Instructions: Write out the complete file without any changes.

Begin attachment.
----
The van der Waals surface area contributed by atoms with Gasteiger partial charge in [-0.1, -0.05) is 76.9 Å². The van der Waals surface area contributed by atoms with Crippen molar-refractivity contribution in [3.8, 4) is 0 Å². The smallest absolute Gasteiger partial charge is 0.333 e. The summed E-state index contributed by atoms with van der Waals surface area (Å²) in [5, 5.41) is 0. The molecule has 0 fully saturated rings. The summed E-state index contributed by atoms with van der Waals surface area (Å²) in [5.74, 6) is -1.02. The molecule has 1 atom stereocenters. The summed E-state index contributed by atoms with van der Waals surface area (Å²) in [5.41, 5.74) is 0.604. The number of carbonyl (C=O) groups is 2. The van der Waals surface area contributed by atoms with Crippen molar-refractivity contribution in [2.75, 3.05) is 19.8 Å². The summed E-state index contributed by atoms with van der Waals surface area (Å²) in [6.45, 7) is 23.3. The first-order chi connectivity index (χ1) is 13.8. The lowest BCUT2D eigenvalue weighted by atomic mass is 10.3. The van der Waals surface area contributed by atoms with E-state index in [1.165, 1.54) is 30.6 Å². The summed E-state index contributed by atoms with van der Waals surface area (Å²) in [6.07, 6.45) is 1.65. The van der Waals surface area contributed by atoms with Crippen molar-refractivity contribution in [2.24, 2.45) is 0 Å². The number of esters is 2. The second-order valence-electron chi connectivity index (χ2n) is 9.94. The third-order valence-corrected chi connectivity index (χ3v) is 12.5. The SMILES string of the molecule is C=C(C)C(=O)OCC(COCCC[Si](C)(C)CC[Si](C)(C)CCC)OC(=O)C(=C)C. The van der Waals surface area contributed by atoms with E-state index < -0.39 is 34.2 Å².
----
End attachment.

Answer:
The van der Waals surface area contributed by atoms with Gasteiger partial charge in [-0.1, -0.05) is 76.9 Å². The van der Waals surface area contributed by atoms with Crippen molar-refractivity contribution in [3.8, 4) is 0 Å². The smallest absolute Gasteiger partial charge is 0.333 e. The summed E-state index contributed by atoms with van der Waals surface area (Å²) in [5, 5.41) is 0. The molecule has 0 fully saturated rings. The summed E-state index contributed by atoms with van der Waals surface area (Å²) in [5.74, 6) is -1.02. The molecule has 1 atom stereocenters. The summed E-state index contributed by atoms with van der Waals surface area (Å²) in [5.41, 5.74) is 0.604. The number of carbonyl (C=O) groups is 2. The van der Waals surface area contributed by atoms with Crippen molar-refractivity contribution in [2.75, 3.05) is 19.8 Å². The summed E-state index contributed by atoms with van der Waals surface area (Å²) in [6.45, 7) is 23.3. The first-order chi connectivity index (χ1) is 13.8. The lowest BCUT2D eigenvalue weighted by atomic mass is 10.3. The van der Waals surface area contributed by atoms with E-state index in [1.165, 1.54) is 30.6 Å². The summed E-state index contributed by atoms with van der Waals surface area (Å²) in [6.07, 6.45) is 1.65. The van der Waals surface area contributed by atoms with Crippen molar-refractivity contribution in [2.24, 2.45) is 0 Å². The number of esters is 2. The second-order valence-electron chi connectivity index (χ2n) is 9.94. The third-order valence-corrected chi connectivity index (χ3v) is 12.5. The SMILES string of the molecule is C=C(C)C(=O)OCC(COCCC[Si](C)(C)CC[Si](C)(C)CCC)OC(=O)C(=C)C. The van der Waals surface area contributed by atoms with E-state index < -0.39 is 34.2 Å².